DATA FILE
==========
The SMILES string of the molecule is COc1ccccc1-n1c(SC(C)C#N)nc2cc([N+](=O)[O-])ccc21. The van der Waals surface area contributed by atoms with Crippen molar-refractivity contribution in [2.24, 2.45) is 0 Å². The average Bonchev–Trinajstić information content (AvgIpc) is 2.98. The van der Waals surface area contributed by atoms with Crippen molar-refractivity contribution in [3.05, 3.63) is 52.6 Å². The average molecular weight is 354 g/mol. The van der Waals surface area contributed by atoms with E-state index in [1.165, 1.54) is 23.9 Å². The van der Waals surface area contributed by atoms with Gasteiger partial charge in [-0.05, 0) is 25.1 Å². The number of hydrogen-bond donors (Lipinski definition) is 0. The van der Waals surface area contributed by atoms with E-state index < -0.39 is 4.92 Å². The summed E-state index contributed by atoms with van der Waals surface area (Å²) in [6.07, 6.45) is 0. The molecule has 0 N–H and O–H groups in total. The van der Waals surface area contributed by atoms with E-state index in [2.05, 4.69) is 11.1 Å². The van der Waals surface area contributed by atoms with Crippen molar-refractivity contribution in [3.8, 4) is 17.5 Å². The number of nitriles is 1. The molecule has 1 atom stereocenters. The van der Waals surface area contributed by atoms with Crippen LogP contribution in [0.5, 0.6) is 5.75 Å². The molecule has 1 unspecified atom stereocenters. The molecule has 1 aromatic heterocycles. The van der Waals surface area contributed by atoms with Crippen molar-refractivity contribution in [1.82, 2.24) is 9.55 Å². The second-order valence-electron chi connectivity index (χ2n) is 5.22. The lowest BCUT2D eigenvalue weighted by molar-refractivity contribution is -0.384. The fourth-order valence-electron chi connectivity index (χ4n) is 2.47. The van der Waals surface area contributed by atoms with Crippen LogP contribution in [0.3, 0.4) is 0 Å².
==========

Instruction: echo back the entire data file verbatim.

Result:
The SMILES string of the molecule is COc1ccccc1-n1c(SC(C)C#N)nc2cc([N+](=O)[O-])ccc21. The van der Waals surface area contributed by atoms with Crippen molar-refractivity contribution in [2.24, 2.45) is 0 Å². The average Bonchev–Trinajstić information content (AvgIpc) is 2.98. The van der Waals surface area contributed by atoms with Crippen molar-refractivity contribution in [3.05, 3.63) is 52.6 Å². The average molecular weight is 354 g/mol. The van der Waals surface area contributed by atoms with E-state index in [1.165, 1.54) is 23.9 Å². The van der Waals surface area contributed by atoms with Gasteiger partial charge in [-0.05, 0) is 25.1 Å². The number of hydrogen-bond donors (Lipinski definition) is 0. The van der Waals surface area contributed by atoms with E-state index < -0.39 is 4.92 Å². The summed E-state index contributed by atoms with van der Waals surface area (Å²) in [6.07, 6.45) is 0. The molecule has 0 N–H and O–H groups in total. The van der Waals surface area contributed by atoms with E-state index in [2.05, 4.69) is 11.1 Å². The van der Waals surface area contributed by atoms with Crippen molar-refractivity contribution in [3.8, 4) is 17.5 Å². The number of nitriles is 1. The molecule has 1 atom stereocenters. The van der Waals surface area contributed by atoms with Crippen LogP contribution in [0.5, 0.6) is 5.75 Å². The molecule has 1 unspecified atom stereocenters. The molecule has 1 aromatic heterocycles. The van der Waals surface area contributed by atoms with Crippen molar-refractivity contribution in [1.82, 2.24) is 9.55 Å². The second-order valence-electron chi connectivity index (χ2n) is 5.22. The lowest BCUT2D eigenvalue weighted by molar-refractivity contribution is -0.384. The fourth-order valence-electron chi connectivity index (χ4n) is 2.47. The van der Waals surface area contributed by atoms with Crippen LogP contribution in [0.3, 0.4) is 0 Å².